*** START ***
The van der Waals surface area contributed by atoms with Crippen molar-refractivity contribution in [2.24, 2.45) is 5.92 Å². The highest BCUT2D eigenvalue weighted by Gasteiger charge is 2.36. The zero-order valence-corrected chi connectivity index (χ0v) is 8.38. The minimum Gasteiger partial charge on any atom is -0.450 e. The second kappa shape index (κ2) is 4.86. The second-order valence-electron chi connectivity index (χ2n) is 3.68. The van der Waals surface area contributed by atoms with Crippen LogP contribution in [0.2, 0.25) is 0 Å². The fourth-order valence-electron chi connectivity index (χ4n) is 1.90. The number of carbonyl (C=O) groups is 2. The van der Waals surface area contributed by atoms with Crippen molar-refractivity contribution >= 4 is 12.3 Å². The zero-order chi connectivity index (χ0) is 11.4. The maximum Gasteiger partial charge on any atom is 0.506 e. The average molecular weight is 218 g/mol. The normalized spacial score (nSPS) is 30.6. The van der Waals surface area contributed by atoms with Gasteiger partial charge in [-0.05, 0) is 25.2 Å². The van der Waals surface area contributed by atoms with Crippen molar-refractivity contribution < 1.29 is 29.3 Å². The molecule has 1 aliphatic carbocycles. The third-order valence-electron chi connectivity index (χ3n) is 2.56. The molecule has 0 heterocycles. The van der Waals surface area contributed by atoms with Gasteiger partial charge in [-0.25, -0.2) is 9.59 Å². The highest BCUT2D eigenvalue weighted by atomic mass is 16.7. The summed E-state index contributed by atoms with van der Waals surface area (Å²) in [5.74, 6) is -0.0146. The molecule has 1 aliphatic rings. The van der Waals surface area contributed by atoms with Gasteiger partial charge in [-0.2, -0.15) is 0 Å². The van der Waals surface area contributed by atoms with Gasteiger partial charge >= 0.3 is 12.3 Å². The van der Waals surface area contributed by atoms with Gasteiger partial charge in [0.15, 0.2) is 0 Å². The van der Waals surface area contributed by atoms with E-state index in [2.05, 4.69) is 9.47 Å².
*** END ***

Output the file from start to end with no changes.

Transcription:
The van der Waals surface area contributed by atoms with Crippen molar-refractivity contribution in [2.24, 2.45) is 5.92 Å². The highest BCUT2D eigenvalue weighted by Gasteiger charge is 2.36. The zero-order valence-corrected chi connectivity index (χ0v) is 8.38. The minimum Gasteiger partial charge on any atom is -0.450 e. The second kappa shape index (κ2) is 4.86. The second-order valence-electron chi connectivity index (χ2n) is 3.68. The van der Waals surface area contributed by atoms with Crippen LogP contribution in [0.2, 0.25) is 0 Å². The fourth-order valence-electron chi connectivity index (χ4n) is 1.90. The number of carbonyl (C=O) groups is 2. The van der Waals surface area contributed by atoms with Crippen molar-refractivity contribution >= 4 is 12.3 Å². The zero-order chi connectivity index (χ0) is 11.4. The maximum Gasteiger partial charge on any atom is 0.506 e. The average molecular weight is 218 g/mol. The normalized spacial score (nSPS) is 30.6. The van der Waals surface area contributed by atoms with Gasteiger partial charge in [-0.05, 0) is 25.2 Å². The van der Waals surface area contributed by atoms with Crippen molar-refractivity contribution < 1.29 is 29.3 Å². The molecule has 1 aliphatic carbocycles. The third-order valence-electron chi connectivity index (χ3n) is 2.56. The molecule has 0 heterocycles. The van der Waals surface area contributed by atoms with Gasteiger partial charge in [-0.25, -0.2) is 9.59 Å². The highest BCUT2D eigenvalue weighted by atomic mass is 16.7. The summed E-state index contributed by atoms with van der Waals surface area (Å²) in [5.74, 6) is -0.0146. The molecule has 1 aliphatic rings. The van der Waals surface area contributed by atoms with Gasteiger partial charge in [-0.2, -0.15) is 0 Å². The van der Waals surface area contributed by atoms with Gasteiger partial charge >= 0.3 is 12.3 Å². The van der Waals surface area contributed by atoms with Gasteiger partial charge in [0.15, 0.2) is 0 Å². The van der Waals surface area contributed by atoms with E-state index in [2.05, 4.69) is 9.47 Å².